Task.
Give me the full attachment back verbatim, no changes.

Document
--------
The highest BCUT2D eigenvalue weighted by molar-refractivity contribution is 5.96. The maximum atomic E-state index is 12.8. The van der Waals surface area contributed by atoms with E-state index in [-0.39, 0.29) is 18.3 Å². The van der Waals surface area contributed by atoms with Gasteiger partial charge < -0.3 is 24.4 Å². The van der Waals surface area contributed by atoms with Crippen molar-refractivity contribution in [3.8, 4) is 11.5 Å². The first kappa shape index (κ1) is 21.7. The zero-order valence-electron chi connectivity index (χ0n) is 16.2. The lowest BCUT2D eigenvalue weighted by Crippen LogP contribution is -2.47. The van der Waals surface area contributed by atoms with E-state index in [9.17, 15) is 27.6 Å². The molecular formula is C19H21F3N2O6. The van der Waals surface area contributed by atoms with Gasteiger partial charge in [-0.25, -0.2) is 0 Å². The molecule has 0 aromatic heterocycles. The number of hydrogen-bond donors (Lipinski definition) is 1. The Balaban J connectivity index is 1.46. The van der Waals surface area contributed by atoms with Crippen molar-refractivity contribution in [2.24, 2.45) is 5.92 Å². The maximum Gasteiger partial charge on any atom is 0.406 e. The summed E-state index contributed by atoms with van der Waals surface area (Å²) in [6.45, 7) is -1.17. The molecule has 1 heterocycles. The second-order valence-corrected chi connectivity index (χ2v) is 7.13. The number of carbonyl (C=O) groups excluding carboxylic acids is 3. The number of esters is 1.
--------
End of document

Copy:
The highest BCUT2D eigenvalue weighted by molar-refractivity contribution is 5.96. The maximum atomic E-state index is 12.8. The van der Waals surface area contributed by atoms with E-state index in [-0.39, 0.29) is 18.3 Å². The van der Waals surface area contributed by atoms with Gasteiger partial charge < -0.3 is 24.4 Å². The van der Waals surface area contributed by atoms with Crippen molar-refractivity contribution in [3.8, 4) is 11.5 Å². The first kappa shape index (κ1) is 21.7. The zero-order valence-electron chi connectivity index (χ0n) is 16.2. The lowest BCUT2D eigenvalue weighted by Crippen LogP contribution is -2.47. The van der Waals surface area contributed by atoms with E-state index in [9.17, 15) is 27.6 Å². The molecular formula is C19H21F3N2O6. The van der Waals surface area contributed by atoms with Gasteiger partial charge in [-0.25, -0.2) is 0 Å². The molecule has 0 aromatic heterocycles. The number of hydrogen-bond donors (Lipinski definition) is 1. The Balaban J connectivity index is 1.46. The van der Waals surface area contributed by atoms with Crippen molar-refractivity contribution in [2.24, 2.45) is 5.92 Å². The maximum Gasteiger partial charge on any atom is 0.406 e. The summed E-state index contributed by atoms with van der Waals surface area (Å²) in [6.45, 7) is -1.17. The molecule has 1 heterocycles. The second-order valence-corrected chi connectivity index (χ2v) is 7.13. The number of carbonyl (C=O) groups excluding carboxylic acids is 3. The number of esters is 1.